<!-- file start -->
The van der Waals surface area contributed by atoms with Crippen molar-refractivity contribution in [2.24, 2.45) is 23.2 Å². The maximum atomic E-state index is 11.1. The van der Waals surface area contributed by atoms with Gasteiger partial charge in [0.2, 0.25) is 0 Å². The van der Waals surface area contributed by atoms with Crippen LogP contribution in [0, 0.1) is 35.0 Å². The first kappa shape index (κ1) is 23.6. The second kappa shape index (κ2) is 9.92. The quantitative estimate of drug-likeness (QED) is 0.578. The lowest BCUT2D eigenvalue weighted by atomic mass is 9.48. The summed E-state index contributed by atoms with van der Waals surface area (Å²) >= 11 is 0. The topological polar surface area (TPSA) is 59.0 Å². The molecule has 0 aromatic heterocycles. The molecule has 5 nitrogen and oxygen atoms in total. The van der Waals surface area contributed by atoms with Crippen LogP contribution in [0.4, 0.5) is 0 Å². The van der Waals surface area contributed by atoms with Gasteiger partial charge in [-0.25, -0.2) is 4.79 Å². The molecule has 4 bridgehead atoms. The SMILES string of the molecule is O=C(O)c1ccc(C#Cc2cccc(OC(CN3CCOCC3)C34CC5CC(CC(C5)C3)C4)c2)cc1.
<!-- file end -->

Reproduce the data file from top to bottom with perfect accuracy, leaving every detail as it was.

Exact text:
The van der Waals surface area contributed by atoms with Crippen molar-refractivity contribution in [2.24, 2.45) is 23.2 Å². The maximum atomic E-state index is 11.1. The van der Waals surface area contributed by atoms with Gasteiger partial charge in [0.2, 0.25) is 0 Å². The van der Waals surface area contributed by atoms with Crippen LogP contribution in [0, 0.1) is 35.0 Å². The first kappa shape index (κ1) is 23.6. The second kappa shape index (κ2) is 9.92. The quantitative estimate of drug-likeness (QED) is 0.578. The lowest BCUT2D eigenvalue weighted by atomic mass is 9.48. The summed E-state index contributed by atoms with van der Waals surface area (Å²) >= 11 is 0. The topological polar surface area (TPSA) is 59.0 Å². The molecule has 0 aromatic heterocycles. The molecule has 5 nitrogen and oxygen atoms in total. The van der Waals surface area contributed by atoms with Crippen LogP contribution in [0.4, 0.5) is 0 Å². The van der Waals surface area contributed by atoms with Gasteiger partial charge in [-0.25, -0.2) is 4.79 Å². The molecule has 4 bridgehead atoms. The SMILES string of the molecule is O=C(O)c1ccc(C#Cc2cccc(OC(CN3CCOCC3)C34CC5CC(CC(C5)C3)C4)c2)cc1.